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Apple Releases Some National Security Request Data

Joins Microsoft and Facebook in quantifying requests

Photo: Getty Images

Apple joined Microsoft and Facebook on Monday in releasing data about the number of national security requests it received, bundled into a total number of law enforcement requests.

Google and the other Internet companies named as part of the NSA's Prism project have asked the government to let them publish the number of requests in order to provide greater transparency to users and rebuild the public's trust that they were protecting users privacy.

Microsoft and Facebook published data Friday evening, in keeping with the government's restrictions that the national security requests be combined into an aggregate number reporting all law enforcement requests, including local and state.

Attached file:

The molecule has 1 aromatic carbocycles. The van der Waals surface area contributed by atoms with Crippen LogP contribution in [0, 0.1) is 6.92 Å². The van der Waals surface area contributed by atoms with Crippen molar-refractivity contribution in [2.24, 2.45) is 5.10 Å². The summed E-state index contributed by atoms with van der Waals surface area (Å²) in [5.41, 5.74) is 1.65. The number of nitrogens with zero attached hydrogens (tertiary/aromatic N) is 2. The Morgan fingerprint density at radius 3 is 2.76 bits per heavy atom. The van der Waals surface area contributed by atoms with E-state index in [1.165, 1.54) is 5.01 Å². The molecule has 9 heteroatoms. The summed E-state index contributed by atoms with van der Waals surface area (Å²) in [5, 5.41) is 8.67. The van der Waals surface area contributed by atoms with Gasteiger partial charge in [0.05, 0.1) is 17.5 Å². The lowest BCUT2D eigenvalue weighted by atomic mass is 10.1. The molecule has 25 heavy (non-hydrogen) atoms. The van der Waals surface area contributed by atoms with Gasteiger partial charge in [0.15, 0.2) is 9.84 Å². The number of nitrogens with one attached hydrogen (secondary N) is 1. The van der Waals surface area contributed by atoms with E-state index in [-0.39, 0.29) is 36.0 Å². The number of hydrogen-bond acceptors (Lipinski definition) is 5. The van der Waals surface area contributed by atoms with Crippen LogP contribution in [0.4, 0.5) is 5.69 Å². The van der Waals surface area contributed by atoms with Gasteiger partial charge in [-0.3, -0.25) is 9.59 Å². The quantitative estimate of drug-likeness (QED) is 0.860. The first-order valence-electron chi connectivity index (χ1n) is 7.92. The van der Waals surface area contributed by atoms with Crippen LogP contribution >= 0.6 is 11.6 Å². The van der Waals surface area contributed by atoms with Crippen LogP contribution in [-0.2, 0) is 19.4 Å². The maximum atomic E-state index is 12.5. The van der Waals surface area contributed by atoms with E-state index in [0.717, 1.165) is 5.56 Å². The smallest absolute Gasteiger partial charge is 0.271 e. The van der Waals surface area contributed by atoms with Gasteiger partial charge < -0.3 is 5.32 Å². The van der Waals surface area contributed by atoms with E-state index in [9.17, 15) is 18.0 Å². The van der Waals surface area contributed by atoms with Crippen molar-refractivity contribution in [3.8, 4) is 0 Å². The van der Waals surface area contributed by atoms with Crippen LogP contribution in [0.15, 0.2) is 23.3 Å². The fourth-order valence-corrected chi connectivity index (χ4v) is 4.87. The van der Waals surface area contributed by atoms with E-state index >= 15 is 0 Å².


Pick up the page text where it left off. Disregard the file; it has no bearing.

The data Apple reported was on the low end of range reported by the other Internet companies. Apple received 4,5000 to 5,000 requests impacting between 9,000 and 10,000 accounts or devices between Dec. 1, 2012 to May 31, 2013. Apple said the most common form of requests came from "police investigating robberies and other crimes, searching for missing children, trying to locate a patient with Alzheimer's disease, or hoping to prevent a suicide," the company said in a statement on its web site

Apple had less to offer the feds.

"There are certain categories of information which we do not provide to law enforcement or any other group because we choose not to retain it," the statement said. "For example, conversations which take place over iMessage and FaceTime are protected by end-to-end encryption so no one but the sender and receiver can see or read them. Apple cannot decrypt that data. Similarly, we do not store data related to customers' location, Map searches or Siri requests in an identifiable form."

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